Antiproton Decelerator approved

7 February 1997

In 1996 CERN's antiproton machines – the Antiproton Accumulator (AC), the Antiproton Collector and the Low Energy Antiproton Ring (LEAR) – were closed down to free resources for the Large Hadron Collider. But a community of antimatter scientists wanted to continue their LEAR experiments with slow antiprotons. Council asked the Proton Synchrotron division to investigate a low-cost way to provide the necessary low-energy beams.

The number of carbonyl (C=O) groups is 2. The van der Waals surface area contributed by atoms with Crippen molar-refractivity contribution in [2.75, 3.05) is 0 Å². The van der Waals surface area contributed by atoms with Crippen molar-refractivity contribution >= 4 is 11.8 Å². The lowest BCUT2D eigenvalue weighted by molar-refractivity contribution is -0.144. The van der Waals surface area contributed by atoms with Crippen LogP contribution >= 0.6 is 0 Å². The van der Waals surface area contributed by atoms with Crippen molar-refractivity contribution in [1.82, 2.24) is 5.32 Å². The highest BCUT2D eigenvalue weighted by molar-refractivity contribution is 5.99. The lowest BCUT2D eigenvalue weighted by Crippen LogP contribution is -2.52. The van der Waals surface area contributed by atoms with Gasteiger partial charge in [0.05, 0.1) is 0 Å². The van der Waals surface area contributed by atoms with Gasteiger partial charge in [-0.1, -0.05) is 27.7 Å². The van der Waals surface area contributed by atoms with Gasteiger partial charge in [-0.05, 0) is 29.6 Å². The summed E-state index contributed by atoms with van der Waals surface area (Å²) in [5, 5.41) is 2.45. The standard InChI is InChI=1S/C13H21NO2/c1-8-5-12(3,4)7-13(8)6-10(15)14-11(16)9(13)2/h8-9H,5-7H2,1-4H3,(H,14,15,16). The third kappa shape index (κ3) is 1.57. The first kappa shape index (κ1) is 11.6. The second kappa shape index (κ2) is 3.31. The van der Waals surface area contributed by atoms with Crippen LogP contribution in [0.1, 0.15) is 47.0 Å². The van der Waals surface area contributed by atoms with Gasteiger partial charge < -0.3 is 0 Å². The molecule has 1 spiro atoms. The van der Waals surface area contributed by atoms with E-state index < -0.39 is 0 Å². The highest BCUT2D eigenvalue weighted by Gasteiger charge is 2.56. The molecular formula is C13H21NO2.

The resulting design report for the Antiproton Decelerator concluded:

The use of the Antiproton Collector as an antiproton decelerator holds the promise of delivering dense beams of 107 protons per minutes and low energy (100 MeV/c) with bunch lengths down to 200 nanoseconds.

The Antiproton Declerator project was approved on 7 February 1997.

Timeline: 
The story of antimatter
CERN accelerators
The history of CERN

You are here